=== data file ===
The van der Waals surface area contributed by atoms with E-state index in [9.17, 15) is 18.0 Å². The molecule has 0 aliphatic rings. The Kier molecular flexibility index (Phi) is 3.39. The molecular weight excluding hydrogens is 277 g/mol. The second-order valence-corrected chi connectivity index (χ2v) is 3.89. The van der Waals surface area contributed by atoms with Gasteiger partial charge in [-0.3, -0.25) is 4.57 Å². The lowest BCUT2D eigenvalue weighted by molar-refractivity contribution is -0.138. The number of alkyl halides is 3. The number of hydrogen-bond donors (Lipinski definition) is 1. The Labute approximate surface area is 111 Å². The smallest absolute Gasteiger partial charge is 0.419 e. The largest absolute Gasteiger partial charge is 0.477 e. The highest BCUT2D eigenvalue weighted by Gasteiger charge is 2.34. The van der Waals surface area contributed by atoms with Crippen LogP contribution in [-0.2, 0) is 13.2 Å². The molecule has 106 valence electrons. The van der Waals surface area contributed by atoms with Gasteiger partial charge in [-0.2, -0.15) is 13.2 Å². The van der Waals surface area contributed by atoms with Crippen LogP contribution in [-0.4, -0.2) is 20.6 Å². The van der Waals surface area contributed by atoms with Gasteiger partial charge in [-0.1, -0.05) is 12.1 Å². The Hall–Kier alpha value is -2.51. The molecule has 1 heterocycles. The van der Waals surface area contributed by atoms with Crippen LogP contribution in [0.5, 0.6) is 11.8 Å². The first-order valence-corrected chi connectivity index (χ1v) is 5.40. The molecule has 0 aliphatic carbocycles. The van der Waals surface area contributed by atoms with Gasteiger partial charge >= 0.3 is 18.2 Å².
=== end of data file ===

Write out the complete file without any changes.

The van der Waals surface area contributed by atoms with E-state index in [9.17, 15) is 18.0 Å². The molecule has 0 aliphatic rings. The Kier molecular flexibility index (Phi) is 3.39. The molecular weight excluding hydrogens is 277 g/mol. The second-order valence-corrected chi connectivity index (χ2v) is 3.89. The van der Waals surface area contributed by atoms with Gasteiger partial charge in [-0.3, -0.25) is 4.57 Å². The lowest BCUT2D eigenvalue weighted by molar-refractivity contribution is -0.138. The number of alkyl halides is 3. The number of hydrogen-bond donors (Lipinski definition) is 1. The Labute approximate surface area is 111 Å². The smallest absolute Gasteiger partial charge is 0.419 e. The largest absolute Gasteiger partial charge is 0.477 e. The highest BCUT2D eigenvalue weighted by Gasteiger charge is 2.34. The van der Waals surface area contributed by atoms with Crippen LogP contribution in [-0.2, 0) is 13.2 Å². The molecule has 106 valence electrons. The van der Waals surface area contributed by atoms with Gasteiger partial charge in [-0.2, -0.15) is 13.2 Å². The van der Waals surface area contributed by atoms with Crippen LogP contribution in [-0.4, -0.2) is 20.6 Å². The van der Waals surface area contributed by atoms with Gasteiger partial charge in [-0.1, -0.05) is 12.1 Å². The Hall–Kier alpha value is -2.51. The molecule has 1 heterocycles. The van der Waals surface area contributed by atoms with Crippen LogP contribution in [0.5, 0.6) is 11.8 Å². The first-order valence-corrected chi connectivity index (χ1v) is 5.40. The molecule has 0 aliphatic carbocycles. The van der Waals surface area contributed by atoms with Gasteiger partial charge >= 0.3 is 18.2 Å².